We liveblogged this morning's Triblive with Lance Armstrong, the seven-time Tour de France winner and cancer survivor who was instrumental in creating the Cancer Prevention and Research Institute of Texas, and is now pushing smoke-free workplace bills in the Legislature.
Armstrong knows adversity; in 1997, he was a 25-year-old cyclist battling testicular cancer that spread to his brain and lungs. In recent years, he's been dogged by allegations of doping. Despite lingering controversy, none have been confirmed.
During his struggles with cancer, Armstrong created a cancer foundation for survivors known as LIVESTRONG. He has lobbied for cancer research and smoke-free workplace legislation from Washington to Texas. In 2007, Armstrong led the charge for Texas' Proposition 15, which authorized the sale of $3 billion in bonds to create the Cancer Prevention and Research Institute (CPRIT). Last session and this one, he's played a key role in urging lawmakers to pass a statewide indoor workplace smoking ban.
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"A guy ran a 2:03 in the Boston Marathon. I read that article, and thought, I wonder what the press conference after the race was like. We now question a superhuman performance."
"The truth of the matter is, I've been indicted in the media." Armstrong said he's never even received a target letter in a doping investigation.
When Smith asks who's leaking the information, Armstrong says: "I think we know who's leaking..." But won't answer further.
Armstrong: That's a complicated issue. We've gotten into this place where we funded the NCI. We are what we are.
Smith: But circumstances are different now, aren't they?
Armstrong: The disease is not going away. It's a perfect storm. I think there's also a place for big pharma and private business. But I would also, I think the key there is collaboration. Let's not repeat bad science. If we know something doesn't work, let's move on.
Armstrong: You sholud've been on the Altria website. They're smart and they have deep pockets. Their argument in Texas is it's peoples' rights to smoke. That we're stepping on their rights.
Armstrong: I think I'm doing pretty good. I was out at Uchi a little late last night, so I don't feel that great.
Armstrong says nothing at present. "I think they're all very important. It will take all of our time, all of our effort, all of our energy and passion... And great partners in that pink building."
A man asks why insurance companies don't cover smoking cessation treatments.
Armstrong: The way they view certain expenses... is astounding. They view $100,000 open heart surgeries as no big deal. Probably the result of smoking for 35 years. The key there is prevention. If we can intervene in the life of a 15-year-old... I look at that and say, we just cured that person. That's a cancer cure right now."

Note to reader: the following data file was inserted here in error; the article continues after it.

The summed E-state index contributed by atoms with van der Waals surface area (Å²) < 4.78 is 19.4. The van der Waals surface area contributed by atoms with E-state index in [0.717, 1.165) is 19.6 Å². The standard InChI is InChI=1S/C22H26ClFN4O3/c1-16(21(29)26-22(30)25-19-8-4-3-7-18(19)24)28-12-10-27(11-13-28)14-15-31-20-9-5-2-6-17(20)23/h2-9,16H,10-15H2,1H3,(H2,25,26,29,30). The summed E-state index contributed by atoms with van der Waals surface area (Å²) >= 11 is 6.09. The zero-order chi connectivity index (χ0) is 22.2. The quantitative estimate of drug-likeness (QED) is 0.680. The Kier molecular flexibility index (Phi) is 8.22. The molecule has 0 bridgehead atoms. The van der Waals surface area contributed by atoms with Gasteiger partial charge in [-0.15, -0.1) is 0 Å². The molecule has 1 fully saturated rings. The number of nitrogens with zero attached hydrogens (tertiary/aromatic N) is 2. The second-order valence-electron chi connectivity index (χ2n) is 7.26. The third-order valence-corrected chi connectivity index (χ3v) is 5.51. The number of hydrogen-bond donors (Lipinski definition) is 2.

Armstrong says amazing scientists are moving to Texas because of CPRIT. "You hear stories like that which are national stories, because you're poaching people from other places. That tells you you've done the right thing."
Armstrong: You see the impact of this disease daily... specifically here in Texas. Anytime in our culture, civilization, we face these wars, we invest in the wars. This is maybe not a great time to use a war analogy. But this is a war. Anything that comes along and steals people from you, you have to try and fix."
Armstrong says everyone has a personal connection to the disease. "Everybody in this room. Has it taken anybody? Scared anybody? You always have some sort of connection."
Armstrong: That is a very very controversial thing. We've always supported it. We've supported it in other states. I look at that and see, I've got a few friends with Parkinson's, you see how devastating that disease is. If you could give that friend or that person some relief, I think you have to explore that. And I understand it's a very sensitive subject.
Armstrong: "While we don't feel like we're selling lemonade on the corner... it's all so important. Whether you're raising $10, $1,000, $1 million, it's the people being involved and included and really building that base of support. People look at this disease... what's the problem, why are we still losing all these people. We need people to share their stories, be enlisted in this army of support."
Armstrong: I don't know. We could certainly find out if they work. They do those with drinking and driving, smoking ad with the Marlboro man. They must be testing these messages with their core group to know.
Armstrong: I completely agree. If you talk to Bloomberg, who made New York City smoke-free. The smokers are standing outside. He'll tell you that is one of the biggest deterrents they've seen.